SINGAPORE: The engineer in charge of two SMRT employees killed on the job in March 2016 was sentenced to four weeks’ jail on Monday (Mar 12).
Lim Say Heng, 48, pleaded guilty to one charge of causing death by negligence. He could have been jailed for up to two years and fined.
Lim, who had worked for SMRT since 1999, was in charge of a 15-man team tasked with investigating a possible signaling fault between Tampines and Pasir Ris MRT stations on Mar 22, 2016.
Instead of taking a train to the work site as required under safety guidelines, Lim led the team onto a walkway parallel to the track to proceed to the work site on foot and without warning incoming trains.
The only safety measure attempted was a handwritten note put up at Tampines MRT station, but it did not indicate to train drivers that there were workmen on the track ahead.
The men reached the work site about 190 metres from Pasir Ris MRT station shortly after 11am. Lim stepped off the walkway and onto the track at 11.05am.
Employees in the control room monitoring train movements saw Lim step onto the track, and that a train was approaching.
An employee radioed the team, but there was no response. He then exited the control room and shouted at the men to get off the track.
Lim heard the shouting and jumped off the track to safety.
Trainees Nasrulhudin Najumudin, 25, and Muhammad Asyraf Ahmad Buhari, 24, were directly behind Lim and had stepped off the walkway too, following the engineer’s lead.
It was their first time on the track, and their last. The men were hit by the oncoming train, which was travelling at a speed of up to 80km/h.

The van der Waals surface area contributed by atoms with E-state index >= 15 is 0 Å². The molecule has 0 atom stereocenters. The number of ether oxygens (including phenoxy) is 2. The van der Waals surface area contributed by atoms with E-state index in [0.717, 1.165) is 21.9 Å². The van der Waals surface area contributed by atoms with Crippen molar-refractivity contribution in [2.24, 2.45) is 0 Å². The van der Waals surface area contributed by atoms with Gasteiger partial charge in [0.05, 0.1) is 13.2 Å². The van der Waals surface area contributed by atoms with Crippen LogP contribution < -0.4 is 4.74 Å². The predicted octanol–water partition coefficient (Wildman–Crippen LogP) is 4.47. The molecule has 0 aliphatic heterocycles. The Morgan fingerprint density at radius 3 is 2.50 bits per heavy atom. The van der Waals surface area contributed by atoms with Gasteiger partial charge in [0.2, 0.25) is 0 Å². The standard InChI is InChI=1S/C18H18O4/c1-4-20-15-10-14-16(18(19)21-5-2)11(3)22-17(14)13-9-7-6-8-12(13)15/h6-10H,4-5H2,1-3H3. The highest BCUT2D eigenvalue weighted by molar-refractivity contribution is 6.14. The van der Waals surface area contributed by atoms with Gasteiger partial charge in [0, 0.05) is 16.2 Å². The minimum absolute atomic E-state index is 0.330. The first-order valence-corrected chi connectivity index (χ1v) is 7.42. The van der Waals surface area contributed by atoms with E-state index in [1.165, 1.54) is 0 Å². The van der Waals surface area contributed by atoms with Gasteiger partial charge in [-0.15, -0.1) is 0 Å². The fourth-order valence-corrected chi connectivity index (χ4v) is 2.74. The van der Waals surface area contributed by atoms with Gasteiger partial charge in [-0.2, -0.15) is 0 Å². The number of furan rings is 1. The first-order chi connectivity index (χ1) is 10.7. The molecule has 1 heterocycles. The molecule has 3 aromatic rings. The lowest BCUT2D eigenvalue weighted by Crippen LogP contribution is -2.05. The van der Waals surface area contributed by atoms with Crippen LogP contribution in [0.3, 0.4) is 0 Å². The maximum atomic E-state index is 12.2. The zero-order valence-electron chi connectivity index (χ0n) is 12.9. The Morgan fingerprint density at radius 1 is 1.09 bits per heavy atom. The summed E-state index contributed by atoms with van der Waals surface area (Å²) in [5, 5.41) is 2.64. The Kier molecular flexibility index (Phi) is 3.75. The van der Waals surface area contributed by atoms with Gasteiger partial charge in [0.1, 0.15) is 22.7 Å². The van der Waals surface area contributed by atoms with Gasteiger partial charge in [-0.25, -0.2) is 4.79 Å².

They were pronounced dead at the scene.
Lim was sacked – along with the driver of the train that killed the men – months after the accident, which remains SMRT's worst fatal rail incident.
"HIS CAREER HAS GONE TO SHAMBLES": DEFENCE
On Monday, defence lawyer Lee May Ling argued that a fine of S$10,000 – the maximum amount – would be fair. “He was not solely responsible for the implementation of safety protocols … (and) was not the only person who had failed to abide (by them)”, Ms Lee told the court.
She pointed to “systemic failures” at SMRT to enforce safety rules. “There were multiple points of responsibility, at least from the fact of the multiple parties charged and convicted,” Ms Lee said.
Train operator SMRT and its director of control operations Teo Wee Kiat were charged alongside Lim in December 2016.
The company had also been ordered to pay a record fine of S$400,000. It was convicted under the Workplace Safety and Health Act (WSHA) for failing to do the necessary to ensure the safety and health of its employees at work.
At a hearing in February 2017, the prosecutor said the accident took place “against the backdrop of an inexcusable systemic failure to ensure … strict compliance with (safety guidelines)”.
The prosecutor lambasted the Operations Control Centre – directed by Teo – for “giving the green light to employees (to work) in clear contravention of (safety guidelines)”.
Teo was fined S$55,000 in September 2017 after he pleaded guilty to the same charge under the WSHA. The prosecutor had said Teo knew safety protocols were regularly ignored, but did nothing to remedy the situation.
At the time of his sentencing last year, Teo was still working for SMRT and was credited with implementing stricter protocols governing track access during traffic hours.
Ms Lee, Lim’s lawyer, urged the court to keep in mind the price Lim has already paid for his negligence. “His career has gone to shambles”, Ms Lee said, and Lim struggles to provide for his wife, children as well as his elderly parents who are unwell.
“Above all, (Lim) has paid the price of his negligence by having to face the fact every day that Nasrulhudin and Asyraf have lost their lives”, she added.
Even the maximum fine of S$10,000 would be harsh punishment for Lim, argued his lawyer. “The effects of a financial penalty on an organisation like SMRT and a well-paid director like (Teo) completely differ from the effect of a financial penalty on a man like (Lim)”, she told the court.
But District Judge Chay Yuen Fatt said Lim’s failure to check that safety protocols had been followed that day was the “most proximate and direct cause of death”. As such, a jail term is warranted, the judge said.
A coroner’s inquiry into the deaths of Nasrulhudin and Asyraf is expected to take place.